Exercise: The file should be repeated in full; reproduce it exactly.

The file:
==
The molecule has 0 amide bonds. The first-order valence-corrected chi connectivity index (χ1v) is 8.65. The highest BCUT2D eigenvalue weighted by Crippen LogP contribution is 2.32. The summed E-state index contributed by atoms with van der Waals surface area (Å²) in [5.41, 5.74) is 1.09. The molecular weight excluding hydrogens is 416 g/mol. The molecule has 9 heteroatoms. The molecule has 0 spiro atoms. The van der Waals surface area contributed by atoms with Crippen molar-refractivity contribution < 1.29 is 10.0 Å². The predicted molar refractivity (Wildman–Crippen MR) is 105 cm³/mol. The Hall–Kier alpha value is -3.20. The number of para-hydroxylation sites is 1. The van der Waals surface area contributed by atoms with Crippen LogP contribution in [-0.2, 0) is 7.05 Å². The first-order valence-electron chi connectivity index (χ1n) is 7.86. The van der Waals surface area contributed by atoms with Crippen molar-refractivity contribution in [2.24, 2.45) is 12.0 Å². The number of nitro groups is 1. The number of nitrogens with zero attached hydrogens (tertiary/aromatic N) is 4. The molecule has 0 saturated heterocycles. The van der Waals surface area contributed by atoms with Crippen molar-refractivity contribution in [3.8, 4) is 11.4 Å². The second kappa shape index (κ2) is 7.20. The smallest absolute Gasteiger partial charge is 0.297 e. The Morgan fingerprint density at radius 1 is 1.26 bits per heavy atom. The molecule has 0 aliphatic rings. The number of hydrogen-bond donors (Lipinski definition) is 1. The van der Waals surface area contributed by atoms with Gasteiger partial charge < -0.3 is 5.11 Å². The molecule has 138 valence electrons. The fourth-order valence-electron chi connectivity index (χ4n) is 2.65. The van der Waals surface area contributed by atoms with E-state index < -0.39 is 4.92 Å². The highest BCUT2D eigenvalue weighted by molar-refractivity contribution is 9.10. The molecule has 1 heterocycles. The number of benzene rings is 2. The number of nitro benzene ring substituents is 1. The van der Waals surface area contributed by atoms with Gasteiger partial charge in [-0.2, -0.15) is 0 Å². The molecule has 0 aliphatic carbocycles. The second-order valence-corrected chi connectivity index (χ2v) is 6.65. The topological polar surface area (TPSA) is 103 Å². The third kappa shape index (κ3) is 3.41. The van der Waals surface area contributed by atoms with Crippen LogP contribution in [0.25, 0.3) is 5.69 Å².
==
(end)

The molecule has 0 amide bonds. The first-order valence-corrected chi connectivity index (χ1v) is 8.65. The highest BCUT2D eigenvalue weighted by Crippen LogP contribution is 2.32. The summed E-state index contributed by atoms with van der Waals surface area (Å²) in [5.41, 5.74) is 1.09. The molecular weight excluding hydrogens is 416 g/mol. The molecule has 9 heteroatoms. The molecule has 0 spiro atoms. The van der Waals surface area contributed by atoms with Crippen molar-refractivity contribution < 1.29 is 10.0 Å². The predicted molar refractivity (Wildman–Crippen MR) is 105 cm³/mol. The Hall–Kier alpha value is -3.20. The number of para-hydroxylation sites is 1. The van der Waals surface area contributed by atoms with Crippen LogP contribution in [-0.2, 0) is 7.05 Å². The first-order valence-electron chi connectivity index (χ1n) is 7.86. The van der Waals surface area contributed by atoms with Crippen molar-refractivity contribution in [2.24, 2.45) is 12.0 Å². The number of nitro groups is 1. The number of nitrogens with zero attached hydrogens (tertiary/aromatic N) is 4. The molecule has 0 saturated heterocycles. The van der Waals surface area contributed by atoms with Crippen molar-refractivity contribution in [3.8, 4) is 11.4 Å². The second kappa shape index (κ2) is 7.20. The smallest absolute Gasteiger partial charge is 0.297 e. The Morgan fingerprint density at radius 1 is 1.26 bits per heavy atom. The molecule has 0 aliphatic rings. The number of hydrogen-bond donors (Lipinski definition) is 1. The van der Waals surface area contributed by atoms with Gasteiger partial charge < -0.3 is 5.11 Å². The molecule has 138 valence electrons. The fourth-order valence-electron chi connectivity index (χ4n) is 2.65. The van der Waals surface area contributed by atoms with E-state index < -0.39 is 4.92 Å². The highest BCUT2D eigenvalue weighted by molar-refractivity contribution is 9.10. The molecule has 1 heterocycles. The number of benzene rings is 2. The number of nitro benzene ring substituents is 1. The van der Waals surface area contributed by atoms with Gasteiger partial charge in [-0.2, -0.15) is 0 Å². The molecule has 0 aliphatic carbocycles. The second-order valence-corrected chi connectivity index (χ2v) is 6.65. The topological polar surface area (TPSA) is 103 Å². The third kappa shape index (κ3) is 3.41. The van der Waals surface area contributed by atoms with Crippen LogP contribution in [0.25, 0.3) is 5.69 Å².